One of my favorite screenwriters/film makers is Billy Wilder. He's responsible for classic movies such as Sunset Boulevard, The Apartment, Sabrina, and one of my all time favorites, Some Like it Hot. This man knew how to tell a story. I tripped upon a list of Mr. Wilder's screenwriting tips over at writer, Billy Mernit's blog Living the Romantic Comedy. Click here and scroll down to his post Wilder Wisdom. Mr. Mernit provides insightful commentary on each tip.
In the meantime, here are Wilder's Ten Tips on Screenwriting compliments of Conversations with Wilder by Cameron Crowe. To me, whether it's a screenplay, novel, or short story, storytelling is storytelling. And Wilder was a master.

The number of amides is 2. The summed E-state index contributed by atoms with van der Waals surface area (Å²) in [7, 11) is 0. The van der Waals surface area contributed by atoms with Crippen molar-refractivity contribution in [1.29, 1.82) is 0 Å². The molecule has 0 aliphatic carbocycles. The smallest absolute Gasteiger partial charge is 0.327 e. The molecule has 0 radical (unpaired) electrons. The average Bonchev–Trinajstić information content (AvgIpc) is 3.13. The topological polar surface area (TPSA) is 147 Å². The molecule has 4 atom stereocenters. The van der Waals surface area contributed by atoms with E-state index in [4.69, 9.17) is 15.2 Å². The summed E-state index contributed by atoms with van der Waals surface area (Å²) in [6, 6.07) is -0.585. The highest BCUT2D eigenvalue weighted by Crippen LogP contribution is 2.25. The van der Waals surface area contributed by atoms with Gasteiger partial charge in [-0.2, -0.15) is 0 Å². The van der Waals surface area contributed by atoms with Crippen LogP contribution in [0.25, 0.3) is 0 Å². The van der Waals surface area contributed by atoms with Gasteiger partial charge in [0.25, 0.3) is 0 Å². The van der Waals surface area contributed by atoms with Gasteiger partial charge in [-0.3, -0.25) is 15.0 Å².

1. The audience is fickle.
2. Grab 'em by the throat and never let 'em go.
3. Develop a clean line of action for your leading character.
4. Know where you're going.
5. The more subtle and elegant you are in hiding your plot points, the better you are as a writer.
6. If you have a problem with the third act, the real problem is in the first act.
7. A tip from Lubitsch: Let the audience add up two plus two. They'll love you forever.
8. In doing voice-overs, be careful not to describe what the audience already sees. Add to what they're seeing.
9. The event that occurs at the second act curtain triggers the end of the movie.
10. The third act must build, build, build in tempo and action until the last event, and then--that's it. Don't hang around.